What is true-colour processing?
While our eyes only detect a fraction of all light available, satellite sensors can actually capture – and send back – much more information. Furthermore, this information is relayed back to us in a format quite different from the photographs we are used to. For each band, satellites capture the spectral reflectance of the area within a specific narrow band of the light spectrum.
True-colour composite images use the red, green, and blue bands gathered by satellites to mimic the range of vision for the human eye, showing us images closer to what we would expect to see in a normal photograph.
Most satellite images you will see have been modified in some way as natural colour images tend to have low contrast and have a blue, hazy hue – making it hard to distinguish between features. Data processed through EarthCache has been modified to be easier to read.
Satellites also capture information in the non-visible part of the light spectrum.Different features: rock, bare soil, vegetation, burned ground, snow, sediment-rich water, etc. all have different reflectance properties in each band. This a called a 'spectral signature'.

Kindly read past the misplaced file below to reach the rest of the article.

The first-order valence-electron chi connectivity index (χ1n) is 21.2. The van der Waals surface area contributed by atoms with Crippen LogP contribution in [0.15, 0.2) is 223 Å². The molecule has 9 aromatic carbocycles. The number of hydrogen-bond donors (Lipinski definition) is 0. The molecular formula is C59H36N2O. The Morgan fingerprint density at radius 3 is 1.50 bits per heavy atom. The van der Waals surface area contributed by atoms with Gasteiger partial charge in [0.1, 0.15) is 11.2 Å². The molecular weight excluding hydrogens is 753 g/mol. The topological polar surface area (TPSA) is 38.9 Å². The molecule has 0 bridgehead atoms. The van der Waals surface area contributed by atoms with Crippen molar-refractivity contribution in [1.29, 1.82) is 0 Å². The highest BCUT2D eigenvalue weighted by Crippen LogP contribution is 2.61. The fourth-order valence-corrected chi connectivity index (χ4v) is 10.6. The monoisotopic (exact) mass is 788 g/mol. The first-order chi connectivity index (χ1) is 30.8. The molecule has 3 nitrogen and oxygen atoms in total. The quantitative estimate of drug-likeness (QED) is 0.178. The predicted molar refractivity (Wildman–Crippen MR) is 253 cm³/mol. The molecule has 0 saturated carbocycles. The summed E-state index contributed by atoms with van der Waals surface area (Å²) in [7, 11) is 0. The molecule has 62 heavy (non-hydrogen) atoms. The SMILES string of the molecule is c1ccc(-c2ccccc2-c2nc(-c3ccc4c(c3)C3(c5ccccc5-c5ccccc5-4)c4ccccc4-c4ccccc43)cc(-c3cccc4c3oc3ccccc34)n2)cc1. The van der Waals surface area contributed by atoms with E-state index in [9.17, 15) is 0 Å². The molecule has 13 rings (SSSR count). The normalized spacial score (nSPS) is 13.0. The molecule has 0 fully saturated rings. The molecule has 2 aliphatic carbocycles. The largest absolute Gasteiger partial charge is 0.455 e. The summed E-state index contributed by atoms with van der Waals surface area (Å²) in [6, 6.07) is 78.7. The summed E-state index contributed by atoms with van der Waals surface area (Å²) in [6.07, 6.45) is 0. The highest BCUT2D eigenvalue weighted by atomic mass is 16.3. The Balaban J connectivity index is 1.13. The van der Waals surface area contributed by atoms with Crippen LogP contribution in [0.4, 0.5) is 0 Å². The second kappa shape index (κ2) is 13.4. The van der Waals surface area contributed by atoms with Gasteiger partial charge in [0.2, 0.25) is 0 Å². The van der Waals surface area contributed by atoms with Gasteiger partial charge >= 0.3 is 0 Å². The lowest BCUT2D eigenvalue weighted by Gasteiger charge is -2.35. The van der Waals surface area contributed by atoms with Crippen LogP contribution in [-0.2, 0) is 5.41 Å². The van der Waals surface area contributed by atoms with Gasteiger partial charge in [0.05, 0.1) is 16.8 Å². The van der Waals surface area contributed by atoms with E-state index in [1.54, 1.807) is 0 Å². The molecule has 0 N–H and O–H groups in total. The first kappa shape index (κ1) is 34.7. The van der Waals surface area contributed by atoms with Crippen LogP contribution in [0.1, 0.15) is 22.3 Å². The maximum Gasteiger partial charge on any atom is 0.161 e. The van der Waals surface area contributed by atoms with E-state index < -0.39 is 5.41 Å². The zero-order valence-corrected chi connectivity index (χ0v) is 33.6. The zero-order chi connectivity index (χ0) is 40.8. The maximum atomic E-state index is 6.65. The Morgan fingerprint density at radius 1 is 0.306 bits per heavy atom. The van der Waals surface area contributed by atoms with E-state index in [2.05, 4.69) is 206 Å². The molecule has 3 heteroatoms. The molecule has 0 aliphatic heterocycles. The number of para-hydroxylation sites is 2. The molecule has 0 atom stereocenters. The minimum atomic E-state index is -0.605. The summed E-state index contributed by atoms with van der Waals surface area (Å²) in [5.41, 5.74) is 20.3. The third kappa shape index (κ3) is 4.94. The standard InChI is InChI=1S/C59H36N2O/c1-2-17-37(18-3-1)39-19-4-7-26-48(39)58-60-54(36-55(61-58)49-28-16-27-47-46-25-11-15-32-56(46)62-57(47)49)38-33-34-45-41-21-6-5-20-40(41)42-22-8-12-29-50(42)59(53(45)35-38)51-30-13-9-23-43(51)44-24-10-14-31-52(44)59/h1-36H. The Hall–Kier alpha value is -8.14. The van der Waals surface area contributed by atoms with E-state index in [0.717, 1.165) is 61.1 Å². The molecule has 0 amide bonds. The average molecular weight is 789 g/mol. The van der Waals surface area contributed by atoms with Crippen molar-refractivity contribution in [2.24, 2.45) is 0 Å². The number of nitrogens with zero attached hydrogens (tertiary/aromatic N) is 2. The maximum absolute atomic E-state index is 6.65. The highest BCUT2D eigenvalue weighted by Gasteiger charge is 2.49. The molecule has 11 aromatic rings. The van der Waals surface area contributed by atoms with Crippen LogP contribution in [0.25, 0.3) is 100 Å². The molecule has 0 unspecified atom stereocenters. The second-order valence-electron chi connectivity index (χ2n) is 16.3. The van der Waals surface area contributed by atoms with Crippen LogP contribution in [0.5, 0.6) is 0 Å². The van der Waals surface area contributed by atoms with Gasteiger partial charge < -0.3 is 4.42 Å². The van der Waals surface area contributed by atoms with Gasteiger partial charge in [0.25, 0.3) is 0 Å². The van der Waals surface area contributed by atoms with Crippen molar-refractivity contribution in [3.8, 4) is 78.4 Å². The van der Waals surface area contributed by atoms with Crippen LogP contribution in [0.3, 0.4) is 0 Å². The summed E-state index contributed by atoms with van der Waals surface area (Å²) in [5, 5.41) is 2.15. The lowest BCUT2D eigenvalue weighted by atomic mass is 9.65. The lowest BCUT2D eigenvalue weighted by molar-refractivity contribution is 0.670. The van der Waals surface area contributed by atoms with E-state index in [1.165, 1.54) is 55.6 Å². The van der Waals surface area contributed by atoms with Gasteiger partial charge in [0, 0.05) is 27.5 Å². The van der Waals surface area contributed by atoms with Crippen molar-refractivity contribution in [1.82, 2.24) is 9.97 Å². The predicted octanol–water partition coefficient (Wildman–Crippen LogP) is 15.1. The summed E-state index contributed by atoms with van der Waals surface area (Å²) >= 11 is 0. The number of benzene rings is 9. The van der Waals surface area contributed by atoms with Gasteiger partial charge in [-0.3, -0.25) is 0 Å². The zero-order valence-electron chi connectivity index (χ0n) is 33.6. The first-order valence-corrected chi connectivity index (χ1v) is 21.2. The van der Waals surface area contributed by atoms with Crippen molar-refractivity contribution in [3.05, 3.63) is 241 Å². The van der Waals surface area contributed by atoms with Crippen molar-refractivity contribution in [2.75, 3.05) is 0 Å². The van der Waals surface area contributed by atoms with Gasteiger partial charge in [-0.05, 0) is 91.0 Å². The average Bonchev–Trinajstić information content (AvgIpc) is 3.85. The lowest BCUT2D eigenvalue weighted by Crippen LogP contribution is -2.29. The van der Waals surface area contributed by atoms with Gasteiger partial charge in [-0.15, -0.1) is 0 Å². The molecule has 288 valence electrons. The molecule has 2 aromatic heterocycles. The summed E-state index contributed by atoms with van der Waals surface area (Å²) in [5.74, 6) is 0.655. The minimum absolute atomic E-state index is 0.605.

To highlight specific features, one or more of the RGB bands can be substituted for another, such as infrared, or near infrared, which are not visible to the human eye. These images are referred to as false-colour images.
Additionally, to better discriminate between features and highlight changes in time, mathematical models can be applied to the data to produce a new kind of processed image. These are referred to as indexes.
How to obtain true-colour data using EarthCache
Note: If you do not have an account, you can sign up for one here.
To obtain a true-colour image using EarthCache, simply select True-colour processing as an output when creating or editing a pipeline through the dashboard.
To obtain a true-colour image using code, you can create or edit a pipeline using the following parameters: